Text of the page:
I am referring to community mapping as a participatory process in order to capture the goods (commons, resources) of a community, making them visible and comprehensible.
Commune refers to a community that expands beyond the family. (According to Wikipedia)
Correspondingly, I use the term commune for a neighbourhood, part of town, a village, a city, a bioregion or a country.
Community Charter: A Community Charter provides answers to how people – e.g. communities such as a neighborhood or a school – want to live together. It defines the rules of communal living.
In its execution, a community charter may be more or less detailed. This can be a mission statement, a declaration of intent or binding rules, which are recorded in writing and are signed by all parties (much like a conrtact). The process that leads to such an agreement is called a chartering process.
I consider a community charter a binding agreement, which helps the individuals of a community to get along in the community.
Culture: Culture is the totality of the intellectual, artistic, and creative achievements created by a particular community in a particular area during a particular epoch. (See Duden)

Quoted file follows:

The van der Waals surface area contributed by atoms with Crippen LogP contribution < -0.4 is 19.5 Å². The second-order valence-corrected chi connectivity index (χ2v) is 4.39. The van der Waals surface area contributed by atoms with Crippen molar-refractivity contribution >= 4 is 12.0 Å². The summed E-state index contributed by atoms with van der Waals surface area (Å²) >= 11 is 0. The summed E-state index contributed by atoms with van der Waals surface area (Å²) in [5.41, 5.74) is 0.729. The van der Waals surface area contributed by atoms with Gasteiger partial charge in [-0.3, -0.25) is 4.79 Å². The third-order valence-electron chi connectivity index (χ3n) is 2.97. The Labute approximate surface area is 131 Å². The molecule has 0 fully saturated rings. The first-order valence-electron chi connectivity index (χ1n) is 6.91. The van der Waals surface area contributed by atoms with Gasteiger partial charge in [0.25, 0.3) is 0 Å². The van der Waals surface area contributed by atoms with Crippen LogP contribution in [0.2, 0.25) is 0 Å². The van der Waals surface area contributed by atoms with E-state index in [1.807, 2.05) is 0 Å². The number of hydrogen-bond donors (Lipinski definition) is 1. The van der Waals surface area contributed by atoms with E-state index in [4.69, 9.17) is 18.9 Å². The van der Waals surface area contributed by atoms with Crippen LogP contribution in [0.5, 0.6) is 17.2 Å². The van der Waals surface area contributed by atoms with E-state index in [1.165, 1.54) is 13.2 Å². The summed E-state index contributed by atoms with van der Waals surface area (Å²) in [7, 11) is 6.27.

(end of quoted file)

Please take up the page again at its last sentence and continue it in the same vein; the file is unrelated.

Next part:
For me, culture is the creative, artistic designing carried through all aspects of human life and the earth at large; based on insight and awareness, and implemented by values and virtues, it brings about the true, the beautiful, and the good in humanity and makes nature shine (the latter, accordingto the late Rudolf Steiner, is the task of agriculture).
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Development: assumes that there is something that can be developed.
I call development the process of accessing potential and, by doing so, to making it a resource.
Design: I see design as development and creation joined together; both the allocation (creation) of (new) resources and the development of existing potential.
Division of labour: The principle of division of labour is sound proof of the fact that human beings are geared towards cooperation. There is hardly anyone who produces everything he or she needs to live by him- or herself. We provide but one element to the economy, be it a product or a service or part of such. This is what is called division of labour. Through the division of labour, we contribute to the production and distribution of goods and services. The needs of our counterparts are met through our input just as ours are met through his / her contribution. An economy functions optimally the more our own needs are satisfied by others, and the less we claim the benefit singly. This principle – the basis of true economic culture – is what we call fraternalism or solidarity.